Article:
Growing up, our neighborhood sentinel stood watch from his front porch, alert and ready to seize upon any passerby. His bark echoed between the houses, and we were dutifully warned by all the adults to give him a wide berth. He was a troubled dog, with a mysterious past. I imagined his face behind the screen door, an angry pairing of daggered teeth, slimy, dripping gnarled lip, and dark, menacing eyes. On our side of the door his swift canine canter would break into a full-speed sprint across the lawn, a black blur with a single glistening highlight at his flapping jowl. In our young minds it became a survival art to navigate to each other’s houses and back without waking the beast. Palms sweaty, on tiptoes, we’d walk in pairs with one suspended breath from the edge of his property to the next, one eye on the door, and one eye on the safety zone. From paper boy terror, to cyclist wounds, the dog’s ferociousness became legendary and walking by his house was no longer an option. Fear’s invisible hand guided us like marionettes; first one house away, then eventually two, and finally, we never walked within three houses of our local, furry vigilante. Our neighborhood boundaries of safety were prescribed, our path and playground dictated by a healthy fear.
Practical fear serves us well when it keeps us safe; it is a self-defense mechanism. With that in mind, I listen to my fear, but I try not to be a marionette in its hand. The dog is long gone and I have since left my neighborhood, but my boundaries of safety are always being established, informed by the combination of my experiences.
About 8 years ago I sprained my hip lifting a crate of artwork that weighed 220 pounds. I was immobile, and needed help to do even so little as tie my shoe. I was in agony not just from the pain, but because of my dependency on other people. As a “strong, independent woman,” being stripped of my capability, stripped part of my identity, and it was unnerving. After weeks, even months of recovery I operated in a newly defined safety zone. My boundaries included lighter lifting, even baskets of laundry were questionable, and I NEVER approached 220 pounds. The number itself invoked a visceral response, sweaty palms, stilled breath, as if 220 was my new ferocious beast just around the corner, whose bark echoed between the houses.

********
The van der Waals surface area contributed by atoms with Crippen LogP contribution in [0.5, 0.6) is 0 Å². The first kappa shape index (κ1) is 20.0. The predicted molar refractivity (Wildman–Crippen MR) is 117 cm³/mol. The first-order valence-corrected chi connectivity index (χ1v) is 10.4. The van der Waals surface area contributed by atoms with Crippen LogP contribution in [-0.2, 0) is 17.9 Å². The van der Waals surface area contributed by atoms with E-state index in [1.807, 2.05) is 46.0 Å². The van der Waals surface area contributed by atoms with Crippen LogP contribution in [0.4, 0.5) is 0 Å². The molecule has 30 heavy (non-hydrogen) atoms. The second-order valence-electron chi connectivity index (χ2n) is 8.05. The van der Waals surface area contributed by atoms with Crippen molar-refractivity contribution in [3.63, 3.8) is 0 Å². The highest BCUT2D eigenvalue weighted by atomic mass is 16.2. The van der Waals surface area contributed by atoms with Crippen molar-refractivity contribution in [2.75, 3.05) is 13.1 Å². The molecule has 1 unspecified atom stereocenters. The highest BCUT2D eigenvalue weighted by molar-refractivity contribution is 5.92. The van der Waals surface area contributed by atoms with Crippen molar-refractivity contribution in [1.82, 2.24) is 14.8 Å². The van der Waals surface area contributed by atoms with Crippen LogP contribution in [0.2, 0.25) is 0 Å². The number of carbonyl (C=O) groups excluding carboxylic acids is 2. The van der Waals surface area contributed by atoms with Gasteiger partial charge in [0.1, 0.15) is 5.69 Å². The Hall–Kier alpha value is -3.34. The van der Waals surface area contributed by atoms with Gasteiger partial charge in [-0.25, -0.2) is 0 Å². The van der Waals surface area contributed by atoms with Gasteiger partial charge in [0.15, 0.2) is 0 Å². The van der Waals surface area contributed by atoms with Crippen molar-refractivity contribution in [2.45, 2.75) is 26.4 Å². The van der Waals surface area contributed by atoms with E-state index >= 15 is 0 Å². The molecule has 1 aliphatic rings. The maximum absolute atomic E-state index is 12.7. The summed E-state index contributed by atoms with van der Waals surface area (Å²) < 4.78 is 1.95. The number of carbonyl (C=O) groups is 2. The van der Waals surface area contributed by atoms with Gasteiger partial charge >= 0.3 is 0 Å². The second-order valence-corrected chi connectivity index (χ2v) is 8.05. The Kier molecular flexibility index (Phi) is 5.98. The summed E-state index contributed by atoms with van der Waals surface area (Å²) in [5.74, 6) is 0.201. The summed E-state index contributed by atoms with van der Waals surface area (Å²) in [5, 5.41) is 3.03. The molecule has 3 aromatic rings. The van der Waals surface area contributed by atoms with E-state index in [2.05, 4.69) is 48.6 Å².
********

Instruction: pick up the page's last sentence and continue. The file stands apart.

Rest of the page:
There has been a lot of growth in the last eight years, including learning how to be comfortable relying on other people, welcoming new definitions of my identity, and being more fluid with my ideas about safety, comfort, and risk. Despite the growth and awareness, strength and (a reasonable degree of) independence continue to be a priority for me, as made obvious by my work at Hybrid Fitness. These last few weeks with deadlifts in our workouts, I’ve been staring down the dog of 220. It has been waiting for me around the corner. I’m perfectly comfortable and safe “2 or 3 houses down” in the 190-200 range, working on my form. I can stay here quietly, but honestly, there is something seductive about the deadlift. And for all my convincing of myself that I am fine to steer clear of 220, there is a powerful part of me that wants to tame the beast, to walk right up to it and have it eat out of my hand.
I think a lot of us share a love of the deadlift. It is a movement that is new to many of us since joining Hybrid and at first may have seemed inaccessible or intimidating. But many of us convert after walking up to that bar with those big weights, squeezing our glutes, driving our weight through our heels, popping our hips out and our chests up, and BOOM! We’re deadlifting and going back for more. We use this movement to measure and express our comprehensive strength and power, and we celebrate this success. In strength training, we learn to trust the process of progression. We learn technique; we get better; and we get stronger. While I have been milling around in my safety zone these weeks, I have reinforced my technique and gained strength. This progression led me to my next step.
I’m standing in the front yard of 220, its gnarled lip and frothy mouth inches from my own. I know I can choose to go home, but I chalk up and let my body do what it knows how to do. I walk right past my own imaginary boundary and dance my way to 225. Fear is not even in the room, not a single shadow of an echoing bark.
In order to progress I had to think about what message my fear was sending. Was I the marionette of fear directed by arbitrary boundaries, or was the fear protecting me from doing something harmful? As soon as I knew I could handle what I was doing, I did it. I made sure there was no ego, no bravado, and it wasn’t about anything other than my own strength in that moment. The arbitrary boundary dissolved as I allowed my knowledge to surface. Listening to fear in a practical sense protects us from certain dangers, while trusting our experience frees ourselves from other types of fear. What are your growling dogs and 220s? Is your fear good self-defense, or is it something to face and move past? Explore the difference, and dance yourself safely to the best version of you!